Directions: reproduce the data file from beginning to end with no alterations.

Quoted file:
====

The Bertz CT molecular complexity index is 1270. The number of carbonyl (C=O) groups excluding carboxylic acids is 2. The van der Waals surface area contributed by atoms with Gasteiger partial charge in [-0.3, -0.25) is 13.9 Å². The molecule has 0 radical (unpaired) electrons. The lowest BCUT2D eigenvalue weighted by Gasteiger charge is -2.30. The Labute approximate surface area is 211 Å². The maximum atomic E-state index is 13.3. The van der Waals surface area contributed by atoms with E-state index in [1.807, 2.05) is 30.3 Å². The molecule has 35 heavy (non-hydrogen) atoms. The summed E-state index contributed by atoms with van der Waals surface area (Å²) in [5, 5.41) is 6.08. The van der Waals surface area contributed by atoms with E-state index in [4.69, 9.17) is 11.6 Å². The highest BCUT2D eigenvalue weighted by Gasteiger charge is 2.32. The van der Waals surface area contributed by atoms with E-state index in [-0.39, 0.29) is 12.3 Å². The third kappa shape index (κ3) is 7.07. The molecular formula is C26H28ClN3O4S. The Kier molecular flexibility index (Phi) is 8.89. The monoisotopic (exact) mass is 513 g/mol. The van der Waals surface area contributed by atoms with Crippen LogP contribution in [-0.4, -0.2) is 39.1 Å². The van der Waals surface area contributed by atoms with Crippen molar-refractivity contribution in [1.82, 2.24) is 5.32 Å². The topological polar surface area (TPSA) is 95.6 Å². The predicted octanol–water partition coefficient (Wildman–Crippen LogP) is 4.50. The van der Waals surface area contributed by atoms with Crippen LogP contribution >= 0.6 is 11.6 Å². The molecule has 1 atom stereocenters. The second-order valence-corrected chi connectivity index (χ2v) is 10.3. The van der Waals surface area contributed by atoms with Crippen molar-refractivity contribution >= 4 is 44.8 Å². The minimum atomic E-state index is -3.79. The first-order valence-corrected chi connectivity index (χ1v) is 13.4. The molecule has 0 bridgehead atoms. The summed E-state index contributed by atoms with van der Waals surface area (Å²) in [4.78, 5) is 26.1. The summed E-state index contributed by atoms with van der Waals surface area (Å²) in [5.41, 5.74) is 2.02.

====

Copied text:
The Bertz CT molecular complexity index is 1270. The number of carbonyl (C=O) groups excluding carboxylic acids is 2. The van der Waals surface area contributed by atoms with Gasteiger partial charge in [-0.3, -0.25) is 13.9 Å². The molecule has 0 radical (unpaired) electrons. The lowest BCUT2D eigenvalue weighted by Gasteiger charge is -2.30. The Labute approximate surface area is 211 Å². The maximum atomic E-state index is 13.3. The van der Waals surface area contributed by atoms with E-state index in [1.807, 2.05) is 30.3 Å². The molecule has 35 heavy (non-hydrogen) atoms. The summed E-state index contributed by atoms with van der Waals surface area (Å²) in [5, 5.41) is 6.08. The van der Waals surface area contributed by atoms with E-state index in [4.69, 9.17) is 11.6 Å². The highest BCUT2D eigenvalue weighted by Gasteiger charge is 2.32. The van der Waals surface area contributed by atoms with E-state index in [-0.39, 0.29) is 12.3 Å². The third kappa shape index (κ3) is 7.07. The molecular formula is C26H28ClN3O4S. The Kier molecular flexibility index (Phi) is 8.89. The monoisotopic (exact) mass is 513 g/mol. The van der Waals surface area contributed by atoms with Crippen LogP contribution in [-0.4, -0.2) is 39.1 Å². The van der Waals surface area contributed by atoms with Crippen molar-refractivity contribution in [1.82, 2.24) is 5.32 Å². The topological polar surface area (TPSA) is 95.6 Å². The predicted octanol–water partition coefficient (Wildman–Crippen LogP) is 4.50. The van der Waals surface area contributed by atoms with Crippen LogP contribution >= 0.6 is 11.6 Å². The molecule has 1 atom stereocenters. The second-order valence-corrected chi connectivity index (χ2v) is 10.3. The van der Waals surface area contributed by atoms with Crippen molar-refractivity contribution >= 4 is 44.8 Å². The minimum atomic E-state index is -3.79. The first-order valence-corrected chi connectivity index (χ1v) is 13.4. The molecule has 0 bridgehead atoms. The summed E-state index contributed by atoms with van der Waals surface area (Å²) in [4.78, 5) is 26.1. The summed E-state index contributed by atoms with van der Waals surface area (Å²) in [5.41, 5.74) is 2.02.